Guzmán begins a tour of the US and his ally is on a tightrope

martín guzmán starts a complex tour of the US / archive

The Government will begin a mission in the United States in the next few days that will include meetings with the IMF’s technical staff, the continuation of negotiations with G20 countries and a stop in New York for a face-to-face meeting with investors. The Spring Summit of the International Monetary Fund this year will be marked by the institutional crisis that put at risk the continuity of Kristalina Georgieva as Managing Director.

The annual meeting, the most important held by the IMF and the World Bank, will also be accompanied by a meeting of finance ministers and central bankers of the G20 to continue negotiations on two issues that will impact Argentina’s debt restructuring agenda. : the possibility of reducing the interest rates of the Fund’s programs and the distribution of special drawing rights (SDR) from rich countries to low and middle-income countries.

For the Argentine delegation that will travel the weekend and begin its activity tomorrow, a positive balance of the tour would imply, official sources explained to Infobae, that the statement that comes out of the G20 during the week includes another explicit reference to some of those two initiatives. It is the only way, they envision, that the summit of presidents of that forum leaves the IMF board as a mandate to specifically discuss the proposal.

The Government will carry out a mission in the United States that will include meetings with the IMF’s technical staff, the continuity of negotiations with G20 countries and meetings with investors.

In the midst of this debate and the accusations that weigh on Georgieva, the Government will continue this week the technical meetings with the IMF staff. From the Ministry of Economy they assure that the face-to-face contact next week will not be a “resumption” of negotiations, since they affirm that the contact was virtual permanent between Argentine officials and Washington.

The keys of the next days

1. Georgieva’s continuity at the head of the IMF: the European countries have already begun in the last hours to take a position on the institutional crisis in the Monetary Fund, which put the Bulgarian economist on the tightrope. France, Germany, Great Britain and Italy, according to the English newspaper Financial Times, will support the managing director. Europe is the continent that historically defines the head of the body, while the United States usually remains in command of the World Bank. The White House’s position on the managing director is still unclear.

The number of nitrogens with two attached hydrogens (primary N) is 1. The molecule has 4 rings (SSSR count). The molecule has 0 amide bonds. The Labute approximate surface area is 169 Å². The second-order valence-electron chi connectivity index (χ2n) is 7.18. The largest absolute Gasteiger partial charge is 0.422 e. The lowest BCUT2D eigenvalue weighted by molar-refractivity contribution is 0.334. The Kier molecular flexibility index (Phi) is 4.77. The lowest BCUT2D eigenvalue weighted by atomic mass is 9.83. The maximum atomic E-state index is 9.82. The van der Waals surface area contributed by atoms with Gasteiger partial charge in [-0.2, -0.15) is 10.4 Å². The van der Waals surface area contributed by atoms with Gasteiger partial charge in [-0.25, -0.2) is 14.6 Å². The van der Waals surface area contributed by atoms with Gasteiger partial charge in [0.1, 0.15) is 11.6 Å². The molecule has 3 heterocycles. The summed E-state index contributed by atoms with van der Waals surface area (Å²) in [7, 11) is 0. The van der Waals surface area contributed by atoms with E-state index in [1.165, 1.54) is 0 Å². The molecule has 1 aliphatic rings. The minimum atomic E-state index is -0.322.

The Government chose to read the conflict with Georgieva as a kind of “bill pass” of a certain financial sector, as the Bulgarian was the promoter of two measures such as the creation of a new type of financial program of the Fund, with more conditions. lax and accessible for the countries that sign them and a “spill” of SDRs towards middle and low income countries on the part of the richest nations.

For Héctor Torres, former Argentine representative to the IMF board, ”Kristalina Georgieva is very weakened. Even if he remained in office, his ability to use political criteria to distort technical evaluations of the Staff is clearly diminished, “he considered in dialogue with Infobae.

For his part, Daniel Marx, economist, director of Quantum Finanzas and also negotiator of the Argentine debt on different occasions, considered that “it is too early to know” if Georgieva is going to continue or not. “This is an investigation that began a few years ago, it is evolving. It may or may not have a quick outcome, but there are issues of perception that are important, especially how the director feels supported by the US, but it is not necessarily going to be issued on the issue, “he mentioned before this medium.

2. Discussions over interest surcharges: this is one of the central issues that IMF officials and G20 representatives will seek to debate at this summit. It is a proposal driven by some countries, including Argentina. According to the government estimates, the current interest rates imply about 900 million dollars a year for the country.

The surcharges charged by the IMF on loans to certain countries, strictly speaking, have already been under review by the IMF itself for some years. The G24, a forum in which Martín Guzmán regularly participates, demanded that the Monetary Fund suspend this policy in the midst of the global crisis that the pandemic generated.

By definition, surcharges depend on the amount and term of credit outstanding on loan from the Fund. The spirit of these interest rates is that the IMF can have income that allows the agency to accumulate precautionary balances.

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